Category Archives: environment

The ‘O’ word

For those of you that didn’t get here from there, this post is the last in the series of CHEMisperceptions bloggy roundtable. Please read the other entries at ScienceGeist, Chemjobber, and ChemBark for your own enlightenment and entertainment.

Organic. What the hell does that word mean?

As with many things in life, the answer depends on who you are. Are you a chemist? (I am!) Then organic makes you think benzene, hexane, methane—almost any chemical compound that contains a carbon atom. Perhaps you’re a gardener. (Again, me.) Then organic means a way of tending your plants, using bat poo and insecticidal soap instead of Miracle-Gro and Roundup. Are you a writer of dictionaries? Then organic might mean something like this to you…

“of, relating to, or derived from living matter.”

So twigs, leaves, chipmunk carcasses, eyeballs, your wool socks, cat whiskers, whatever, all organic materials. Things that are not organic: Rocks. Metal. Whatever beats in Rupurt Murdoch’s chest. These things are known as inorganic, the opposite of organic. In the chemical sense, they (mostly) do not contain carbon. Some very familiar inorganic substances are water (H2O) and salt, table or other. (Table salt is sodium chloride, NaCl. The salt they put on the roads in winter is usually potassium chloride, or KCl. There are also numerous other salts that don’t contain chloride ions.)

By the way? That organic = natural definition is the oldest one. So if we want to be purists about it, that’s what organic really means.

However, in colloquial language terms, we are not purists. As such, organic means whatever we say it means. So what do we say it means? To most people, when they hear the word organic they think produce. The Farmer’s Market on Saturday mornings. The first thought of organic is in the farming sense. And that actually, is something very specific.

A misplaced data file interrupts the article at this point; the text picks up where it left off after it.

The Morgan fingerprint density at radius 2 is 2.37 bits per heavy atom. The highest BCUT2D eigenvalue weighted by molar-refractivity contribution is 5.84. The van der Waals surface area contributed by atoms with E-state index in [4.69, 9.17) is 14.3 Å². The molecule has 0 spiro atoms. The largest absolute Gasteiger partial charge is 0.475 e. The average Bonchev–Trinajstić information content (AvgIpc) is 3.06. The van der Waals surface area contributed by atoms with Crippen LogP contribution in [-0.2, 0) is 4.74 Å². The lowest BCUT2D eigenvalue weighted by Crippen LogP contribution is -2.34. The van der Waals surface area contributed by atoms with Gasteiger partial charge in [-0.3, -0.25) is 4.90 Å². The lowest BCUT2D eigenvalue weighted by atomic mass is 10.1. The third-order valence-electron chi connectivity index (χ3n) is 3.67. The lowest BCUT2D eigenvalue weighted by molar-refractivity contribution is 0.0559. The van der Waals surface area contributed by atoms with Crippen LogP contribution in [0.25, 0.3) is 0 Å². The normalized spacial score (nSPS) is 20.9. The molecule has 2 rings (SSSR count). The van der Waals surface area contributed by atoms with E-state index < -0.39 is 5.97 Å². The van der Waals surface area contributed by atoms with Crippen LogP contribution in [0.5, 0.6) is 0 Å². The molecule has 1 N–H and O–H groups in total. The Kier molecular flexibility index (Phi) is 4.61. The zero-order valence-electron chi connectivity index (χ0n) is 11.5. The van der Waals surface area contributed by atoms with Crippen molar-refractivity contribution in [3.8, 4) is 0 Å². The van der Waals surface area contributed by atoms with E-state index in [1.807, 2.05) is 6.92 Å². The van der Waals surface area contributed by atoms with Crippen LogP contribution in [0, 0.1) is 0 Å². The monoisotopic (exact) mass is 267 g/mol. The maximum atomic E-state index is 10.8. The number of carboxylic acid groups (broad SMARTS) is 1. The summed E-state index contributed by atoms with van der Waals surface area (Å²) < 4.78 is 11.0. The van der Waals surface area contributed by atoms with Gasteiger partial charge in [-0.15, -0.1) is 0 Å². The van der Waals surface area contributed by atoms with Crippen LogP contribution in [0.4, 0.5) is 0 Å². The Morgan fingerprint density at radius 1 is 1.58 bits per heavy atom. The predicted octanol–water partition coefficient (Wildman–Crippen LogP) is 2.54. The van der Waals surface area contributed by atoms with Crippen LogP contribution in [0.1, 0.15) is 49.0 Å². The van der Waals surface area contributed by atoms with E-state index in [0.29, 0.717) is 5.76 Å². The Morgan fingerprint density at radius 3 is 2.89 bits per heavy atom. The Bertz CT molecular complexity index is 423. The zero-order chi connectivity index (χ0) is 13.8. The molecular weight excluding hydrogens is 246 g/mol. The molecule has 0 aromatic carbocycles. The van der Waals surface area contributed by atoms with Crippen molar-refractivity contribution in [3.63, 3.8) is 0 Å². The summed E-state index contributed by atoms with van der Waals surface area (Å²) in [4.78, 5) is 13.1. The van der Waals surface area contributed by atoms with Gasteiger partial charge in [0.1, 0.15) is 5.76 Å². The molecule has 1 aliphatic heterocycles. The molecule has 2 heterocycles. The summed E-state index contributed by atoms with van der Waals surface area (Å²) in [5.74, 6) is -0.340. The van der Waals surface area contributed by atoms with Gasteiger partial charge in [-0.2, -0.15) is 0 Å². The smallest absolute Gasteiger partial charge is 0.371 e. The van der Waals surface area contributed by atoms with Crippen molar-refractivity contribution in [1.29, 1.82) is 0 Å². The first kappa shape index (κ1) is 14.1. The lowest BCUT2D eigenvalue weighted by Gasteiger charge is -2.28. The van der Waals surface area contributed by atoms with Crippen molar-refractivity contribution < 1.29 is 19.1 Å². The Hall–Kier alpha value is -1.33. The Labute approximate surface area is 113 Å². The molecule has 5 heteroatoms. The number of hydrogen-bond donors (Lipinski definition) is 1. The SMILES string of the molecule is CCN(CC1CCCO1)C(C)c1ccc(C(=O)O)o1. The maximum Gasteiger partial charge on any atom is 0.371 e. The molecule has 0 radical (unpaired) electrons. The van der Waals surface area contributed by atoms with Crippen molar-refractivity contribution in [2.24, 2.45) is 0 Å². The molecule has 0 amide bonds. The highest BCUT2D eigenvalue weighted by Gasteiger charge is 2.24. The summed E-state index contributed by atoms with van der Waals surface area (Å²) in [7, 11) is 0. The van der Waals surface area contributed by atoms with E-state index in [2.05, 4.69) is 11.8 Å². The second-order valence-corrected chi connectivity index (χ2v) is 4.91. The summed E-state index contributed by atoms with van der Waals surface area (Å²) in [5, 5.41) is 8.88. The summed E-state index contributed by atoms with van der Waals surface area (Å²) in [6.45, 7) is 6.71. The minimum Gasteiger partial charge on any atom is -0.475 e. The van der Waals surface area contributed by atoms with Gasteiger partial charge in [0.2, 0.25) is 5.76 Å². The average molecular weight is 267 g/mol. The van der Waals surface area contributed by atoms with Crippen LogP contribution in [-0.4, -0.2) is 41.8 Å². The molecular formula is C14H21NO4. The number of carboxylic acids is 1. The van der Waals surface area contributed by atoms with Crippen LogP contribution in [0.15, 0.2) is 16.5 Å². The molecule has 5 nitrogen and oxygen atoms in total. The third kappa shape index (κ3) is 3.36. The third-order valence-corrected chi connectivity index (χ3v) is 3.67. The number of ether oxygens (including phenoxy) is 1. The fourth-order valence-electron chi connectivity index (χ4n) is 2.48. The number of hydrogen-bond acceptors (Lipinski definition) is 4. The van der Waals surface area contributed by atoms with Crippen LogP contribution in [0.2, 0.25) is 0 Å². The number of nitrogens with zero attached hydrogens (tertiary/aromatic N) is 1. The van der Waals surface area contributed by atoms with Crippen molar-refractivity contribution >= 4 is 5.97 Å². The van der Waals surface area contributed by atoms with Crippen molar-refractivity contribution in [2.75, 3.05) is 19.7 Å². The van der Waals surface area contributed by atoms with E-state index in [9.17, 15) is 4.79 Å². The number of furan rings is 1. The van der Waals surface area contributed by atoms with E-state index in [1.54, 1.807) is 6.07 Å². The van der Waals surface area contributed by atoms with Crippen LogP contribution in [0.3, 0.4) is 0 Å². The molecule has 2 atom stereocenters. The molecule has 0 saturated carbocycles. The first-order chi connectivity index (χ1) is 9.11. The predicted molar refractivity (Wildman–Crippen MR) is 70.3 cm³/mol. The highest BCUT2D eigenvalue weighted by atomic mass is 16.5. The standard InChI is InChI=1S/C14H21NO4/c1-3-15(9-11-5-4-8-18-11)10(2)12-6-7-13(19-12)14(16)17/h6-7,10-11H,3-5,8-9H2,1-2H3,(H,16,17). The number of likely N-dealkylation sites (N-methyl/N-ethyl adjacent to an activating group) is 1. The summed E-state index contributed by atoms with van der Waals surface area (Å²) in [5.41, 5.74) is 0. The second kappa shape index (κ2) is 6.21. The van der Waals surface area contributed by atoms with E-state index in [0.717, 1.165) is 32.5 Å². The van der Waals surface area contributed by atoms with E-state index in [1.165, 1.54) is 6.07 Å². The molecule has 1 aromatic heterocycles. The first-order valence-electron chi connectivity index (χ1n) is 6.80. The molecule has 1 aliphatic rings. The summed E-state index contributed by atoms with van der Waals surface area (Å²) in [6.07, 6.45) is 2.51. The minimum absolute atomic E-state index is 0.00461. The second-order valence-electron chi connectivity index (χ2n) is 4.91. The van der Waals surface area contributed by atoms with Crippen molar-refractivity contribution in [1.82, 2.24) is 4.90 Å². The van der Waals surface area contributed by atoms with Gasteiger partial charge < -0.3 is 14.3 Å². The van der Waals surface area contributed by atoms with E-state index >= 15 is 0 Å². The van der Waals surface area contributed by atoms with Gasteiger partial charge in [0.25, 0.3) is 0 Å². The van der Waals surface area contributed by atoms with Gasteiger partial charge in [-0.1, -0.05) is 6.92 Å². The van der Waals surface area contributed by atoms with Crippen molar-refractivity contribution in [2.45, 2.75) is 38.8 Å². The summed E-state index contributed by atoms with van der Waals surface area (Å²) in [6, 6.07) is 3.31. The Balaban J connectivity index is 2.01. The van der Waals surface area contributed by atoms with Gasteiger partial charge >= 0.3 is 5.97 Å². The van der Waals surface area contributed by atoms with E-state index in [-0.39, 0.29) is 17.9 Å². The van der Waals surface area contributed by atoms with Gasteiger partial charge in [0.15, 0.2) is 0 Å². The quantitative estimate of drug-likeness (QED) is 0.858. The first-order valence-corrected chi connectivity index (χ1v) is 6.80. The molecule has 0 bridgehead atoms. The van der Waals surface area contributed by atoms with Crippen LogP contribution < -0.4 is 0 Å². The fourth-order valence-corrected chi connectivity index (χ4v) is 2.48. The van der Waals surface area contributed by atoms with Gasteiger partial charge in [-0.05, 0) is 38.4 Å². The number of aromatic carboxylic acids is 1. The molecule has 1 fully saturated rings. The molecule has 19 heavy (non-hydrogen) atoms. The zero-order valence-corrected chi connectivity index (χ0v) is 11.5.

According to the USDA, if you’re a farmer or a food-seller, you have to meet very specific guidelines to call your food or product or whatever ‘organic.’ And they are thus:

“Organic crops are raised without using most conventional pesticides, petroleum-based fertilizers, or sewage sludge-based fertilizers. Animals raised on an organic operation must be fed organic feed and given access to the outdoors. They are given no antibiotics or growth hormones.

The National Organic Program (NOP) regulations prohibit the use of genetic engineering, ionizing radiation, and sewage sludge in organic production and handling. As a general rule, all natural (non-synthetic) substances are allowed in organic production and all synthetic substances are prohibited. The National List of Allowed Synthetic and Prohibited Non-Synthetic Substances, a section in the regulations, contains the specific exceptions to the rule.”

I think that last line is the most important there. That list? Is huuuuge. And some of the things on it are surprising (such as oxytocin). However, the point is that organic doesn’t necessarily mean natural, or non-synthetic. (The USDA even says so right here.)

So the general public somehow seems to have combined the older definition (organic = natural) with the farming definition (organic = non-synthetic, except for when it doesn’t). Because the general zeitgeist does seem to be that organic somehow means better for you. It does not. However, I’m not going to go into that here. It’s a complex and fascinating topic, and I highly suggest Christine Wilcox’s excellent post about the myths of organic here.